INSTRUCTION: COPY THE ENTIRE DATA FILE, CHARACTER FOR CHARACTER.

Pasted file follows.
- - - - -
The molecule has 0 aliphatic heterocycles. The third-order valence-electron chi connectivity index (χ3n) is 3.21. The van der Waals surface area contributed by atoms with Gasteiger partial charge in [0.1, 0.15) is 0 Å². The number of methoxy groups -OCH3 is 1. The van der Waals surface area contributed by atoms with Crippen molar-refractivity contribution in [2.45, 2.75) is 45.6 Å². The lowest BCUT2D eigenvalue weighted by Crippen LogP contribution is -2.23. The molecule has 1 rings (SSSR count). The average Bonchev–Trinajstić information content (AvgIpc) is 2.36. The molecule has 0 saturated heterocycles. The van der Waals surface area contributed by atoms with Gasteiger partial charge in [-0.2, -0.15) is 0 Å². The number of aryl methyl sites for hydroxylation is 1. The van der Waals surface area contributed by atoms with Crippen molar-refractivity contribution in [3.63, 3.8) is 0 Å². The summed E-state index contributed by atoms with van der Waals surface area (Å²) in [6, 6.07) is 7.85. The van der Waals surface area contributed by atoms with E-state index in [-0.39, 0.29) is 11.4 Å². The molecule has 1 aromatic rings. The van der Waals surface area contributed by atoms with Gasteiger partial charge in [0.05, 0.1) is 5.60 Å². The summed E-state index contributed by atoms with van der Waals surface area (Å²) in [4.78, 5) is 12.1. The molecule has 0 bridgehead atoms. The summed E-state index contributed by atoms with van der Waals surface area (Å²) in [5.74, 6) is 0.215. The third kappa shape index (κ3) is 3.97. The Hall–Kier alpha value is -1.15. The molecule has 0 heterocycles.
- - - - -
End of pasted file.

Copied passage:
The molecule has 0 aliphatic heterocycles. The third-order valence-electron chi connectivity index (χ3n) is 3.21. The van der Waals surface area contributed by atoms with Gasteiger partial charge in [0.1, 0.15) is 0 Å². The number of methoxy groups -OCH3 is 1. The van der Waals surface area contributed by atoms with Crippen molar-refractivity contribution in [2.45, 2.75) is 45.6 Å². The lowest BCUT2D eigenvalue weighted by Crippen LogP contribution is -2.23. The molecule has 1 rings (SSSR count). The average Bonchev–Trinajstić information content (AvgIpc) is 2.36. The molecule has 0 saturated heterocycles. The van der Waals surface area contributed by atoms with Gasteiger partial charge in [-0.2, -0.15) is 0 Å². The number of aryl methyl sites for hydroxylation is 1. The van der Waals surface area contributed by atoms with Crippen molar-refractivity contribution in [3.63, 3.8) is 0 Å². The summed E-state index contributed by atoms with van der Waals surface area (Å²) in [6, 6.07) is 7.85. The van der Waals surface area contributed by atoms with E-state index in [-0.39, 0.29) is 11.4 Å². The molecule has 1 aromatic rings. The van der Waals surface area contributed by atoms with Gasteiger partial charge in [0.05, 0.1) is 5.60 Å². The summed E-state index contributed by atoms with van der Waals surface area (Å²) in [4.78, 5) is 12.1. The molecule has 0 bridgehead atoms. The summed E-state index contributed by atoms with van der Waals surface area (Å²) in [5.74, 6) is 0.215. The third kappa shape index (κ3) is 3.97. The Hall–Kier alpha value is -1.15. The molecule has 0 heterocycles.